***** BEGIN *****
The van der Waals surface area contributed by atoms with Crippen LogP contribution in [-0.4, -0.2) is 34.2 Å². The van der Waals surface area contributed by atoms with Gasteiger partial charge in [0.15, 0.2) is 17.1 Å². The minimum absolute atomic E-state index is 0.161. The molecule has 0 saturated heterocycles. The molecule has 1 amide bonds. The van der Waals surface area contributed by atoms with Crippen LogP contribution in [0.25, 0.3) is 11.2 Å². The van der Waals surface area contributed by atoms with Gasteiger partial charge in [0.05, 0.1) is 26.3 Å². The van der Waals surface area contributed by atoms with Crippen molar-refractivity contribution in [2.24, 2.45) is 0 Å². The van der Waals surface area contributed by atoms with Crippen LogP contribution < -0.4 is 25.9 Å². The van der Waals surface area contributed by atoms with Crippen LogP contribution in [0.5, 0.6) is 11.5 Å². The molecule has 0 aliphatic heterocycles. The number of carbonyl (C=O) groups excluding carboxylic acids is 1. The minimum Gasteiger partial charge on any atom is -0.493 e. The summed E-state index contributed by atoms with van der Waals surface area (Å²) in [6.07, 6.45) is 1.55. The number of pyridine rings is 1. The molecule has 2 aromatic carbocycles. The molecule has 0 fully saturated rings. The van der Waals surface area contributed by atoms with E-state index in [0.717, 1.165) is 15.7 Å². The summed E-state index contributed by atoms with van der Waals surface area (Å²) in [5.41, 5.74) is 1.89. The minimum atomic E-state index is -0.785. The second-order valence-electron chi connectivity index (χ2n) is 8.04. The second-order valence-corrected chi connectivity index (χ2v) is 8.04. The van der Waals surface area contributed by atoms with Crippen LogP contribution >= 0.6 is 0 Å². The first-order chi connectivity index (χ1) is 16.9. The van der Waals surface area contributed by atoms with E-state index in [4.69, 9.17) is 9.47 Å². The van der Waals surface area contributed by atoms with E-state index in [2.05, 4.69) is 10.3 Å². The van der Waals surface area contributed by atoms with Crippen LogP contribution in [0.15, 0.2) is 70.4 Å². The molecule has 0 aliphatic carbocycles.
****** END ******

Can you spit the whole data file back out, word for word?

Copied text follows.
The van der Waals surface area contributed by atoms with Crippen LogP contribution in [-0.4, -0.2) is 34.2 Å². The van der Waals surface area contributed by atoms with Gasteiger partial charge in [0.15, 0.2) is 17.1 Å². The minimum absolute atomic E-state index is 0.161. The molecule has 0 saturated heterocycles. The molecule has 1 amide bonds. The van der Waals surface area contributed by atoms with Crippen LogP contribution in [0.25, 0.3) is 11.2 Å². The van der Waals surface area contributed by atoms with Gasteiger partial charge in [0.05, 0.1) is 26.3 Å². The van der Waals surface area contributed by atoms with Crippen molar-refractivity contribution in [2.24, 2.45) is 0 Å². The van der Waals surface area contributed by atoms with Crippen LogP contribution < -0.4 is 25.9 Å². The van der Waals surface area contributed by atoms with Crippen LogP contribution in [0.5, 0.6) is 11.5 Å². The molecule has 0 aliphatic heterocycles. The number of carbonyl (C=O) groups excluding carboxylic acids is 1. The minimum Gasteiger partial charge on any atom is -0.493 e. The summed E-state index contributed by atoms with van der Waals surface area (Å²) in [6.07, 6.45) is 1.55. The number of pyridine rings is 1. The molecule has 2 aromatic carbocycles. The molecule has 0 fully saturated rings. The van der Waals surface area contributed by atoms with E-state index in [0.717, 1.165) is 15.7 Å². The summed E-state index contributed by atoms with van der Waals surface area (Å²) in [5.41, 5.74) is 1.89. The minimum atomic E-state index is -0.785. The second-order valence-electron chi connectivity index (χ2n) is 8.04. The second-order valence-corrected chi connectivity index (χ2v) is 8.04. The van der Waals surface area contributed by atoms with Crippen LogP contribution >= 0.6 is 0 Å². The first-order chi connectivity index (χ1) is 16.9. The van der Waals surface area contributed by atoms with E-state index in [4.69, 9.17) is 9.47 Å². The van der Waals surface area contributed by atoms with E-state index in [2.05, 4.69) is 10.3 Å². The van der Waals surface area contributed by atoms with Crippen LogP contribution in [0.15, 0.2) is 70.4 Å². The molecule has 0 aliphatic carbocycles.